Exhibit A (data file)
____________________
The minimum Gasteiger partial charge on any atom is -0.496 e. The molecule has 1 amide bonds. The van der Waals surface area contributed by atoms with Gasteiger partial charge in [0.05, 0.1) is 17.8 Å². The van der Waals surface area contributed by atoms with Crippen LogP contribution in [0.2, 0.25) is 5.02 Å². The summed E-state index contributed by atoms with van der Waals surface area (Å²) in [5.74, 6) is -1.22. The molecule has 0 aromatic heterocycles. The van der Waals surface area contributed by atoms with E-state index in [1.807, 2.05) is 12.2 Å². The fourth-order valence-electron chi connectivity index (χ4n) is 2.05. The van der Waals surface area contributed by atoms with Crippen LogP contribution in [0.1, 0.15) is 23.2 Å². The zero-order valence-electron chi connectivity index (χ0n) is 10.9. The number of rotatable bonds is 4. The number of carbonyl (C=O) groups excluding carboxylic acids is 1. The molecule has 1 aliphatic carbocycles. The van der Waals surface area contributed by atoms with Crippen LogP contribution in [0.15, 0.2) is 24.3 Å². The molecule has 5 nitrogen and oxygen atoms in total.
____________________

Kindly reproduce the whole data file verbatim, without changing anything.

The minimum Gasteiger partial charge on any atom is -0.496 e. The molecule has 1 amide bonds. The van der Waals surface area contributed by atoms with Gasteiger partial charge in [0.05, 0.1) is 17.8 Å². The van der Waals surface area contributed by atoms with Crippen LogP contribution in [0.2, 0.25) is 5.02 Å². The summed E-state index contributed by atoms with van der Waals surface area (Å²) in [5.74, 6) is -1.22. The molecule has 0 aromatic heterocycles. The van der Waals surface area contributed by atoms with E-state index in [1.807, 2.05) is 12.2 Å². The fourth-order valence-electron chi connectivity index (χ4n) is 2.05. The van der Waals surface area contributed by atoms with Crippen LogP contribution in [0.1, 0.15) is 23.2 Å². The zero-order valence-electron chi connectivity index (χ0n) is 10.9. The number of rotatable bonds is 4. The number of carbonyl (C=O) groups excluding carboxylic acids is 1. The molecule has 1 aliphatic carbocycles. The van der Waals surface area contributed by atoms with Crippen LogP contribution in [0.15, 0.2) is 24.3 Å². The molecule has 5 nitrogen and oxygen atoms in total.